AB - Humboldt penguins (Spheniscus humboldti) are a vulnerable species commonly kept within UK zoological collections. However, in captivity, their breeding success is half that of their wild counterparts. Past research has tended to focus on determining optimal breeding conditions, however personality may also be a determinant of breeding success. The aim of this study was to determine whether personality affects breeding success in captive Humboldt Penguins. Personality profiles were created for 30 individual Humboldt penguins (15 pairs), housed at ZSL London zoo. Personality was assessed using keeper questionnaires considering interactions with conspecifics and human-animal interactions, novel object testing (via three separately presented novel objects: bamboo wind chime, glitter ball and an abacus) and behavioural observations. For the behavioural observations, each individual was observed for a total of two hours over a two-month period via continuous focal sampling. Breeding success was assessed in terms of number of eggs laid, number of eggs hatched and number of chicks fledged. Data on breeding success were obtained from the Zoological Information Management System (ZIMS) for 2014-2017. Principal component analysis was used to create personality dimensions, and individuals were rated as high/low on each dimension. Chi square tests were then used to determine if there was an association between each personality dimension and reproductive success. Three personality dimensions were identified: dominant, sociable and shy toward people. Penguins that were less sociable and shyer toward people showed greatest reproductive success and produced more eggs, chicks and fledglings. These findings suggest that personality can affect breeding success in Humboldt penguins and is a factor that should be considered in captive breeding programmes. Interventions such as providing more nest sites away from public access and reducing keeper interactions to a minimum may be beneficial in enhancing reproductive success in captive Humboldt penguins.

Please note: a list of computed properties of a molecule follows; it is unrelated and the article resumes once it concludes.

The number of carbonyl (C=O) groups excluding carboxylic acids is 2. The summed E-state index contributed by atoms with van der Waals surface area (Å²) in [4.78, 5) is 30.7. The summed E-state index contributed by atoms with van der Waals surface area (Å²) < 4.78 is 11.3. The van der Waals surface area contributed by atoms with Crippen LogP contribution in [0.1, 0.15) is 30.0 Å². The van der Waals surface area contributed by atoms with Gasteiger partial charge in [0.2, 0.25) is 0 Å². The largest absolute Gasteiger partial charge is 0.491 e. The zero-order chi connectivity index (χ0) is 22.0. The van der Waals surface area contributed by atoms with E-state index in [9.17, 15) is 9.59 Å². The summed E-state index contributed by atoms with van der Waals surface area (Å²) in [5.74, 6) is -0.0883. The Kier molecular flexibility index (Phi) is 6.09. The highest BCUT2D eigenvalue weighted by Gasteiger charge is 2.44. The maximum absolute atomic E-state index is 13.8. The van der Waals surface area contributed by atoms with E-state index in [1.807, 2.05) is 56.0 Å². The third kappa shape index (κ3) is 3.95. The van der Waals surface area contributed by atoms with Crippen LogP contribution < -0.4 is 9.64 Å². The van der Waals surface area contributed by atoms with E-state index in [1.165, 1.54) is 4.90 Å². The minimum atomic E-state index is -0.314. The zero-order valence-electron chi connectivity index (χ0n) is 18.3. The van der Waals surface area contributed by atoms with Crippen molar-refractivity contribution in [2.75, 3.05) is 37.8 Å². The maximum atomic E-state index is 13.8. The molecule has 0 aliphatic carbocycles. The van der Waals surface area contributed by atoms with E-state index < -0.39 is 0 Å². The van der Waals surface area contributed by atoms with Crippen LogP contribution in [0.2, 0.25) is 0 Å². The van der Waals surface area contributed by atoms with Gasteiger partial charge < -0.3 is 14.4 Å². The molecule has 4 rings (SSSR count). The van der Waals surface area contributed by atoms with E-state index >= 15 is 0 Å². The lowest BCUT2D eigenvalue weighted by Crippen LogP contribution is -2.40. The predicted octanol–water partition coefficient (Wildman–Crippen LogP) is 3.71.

M3 - Poster

ER -

Knowles L, Farrell M, Montrose VT. The Effects of Personality upon Breeding Success in Humboldt Penguins (Spheniscus humboldti). 2018. Poster session presented at Association for the Study of Animal Behaviour Winter meeting 2018, London, United Kingdom.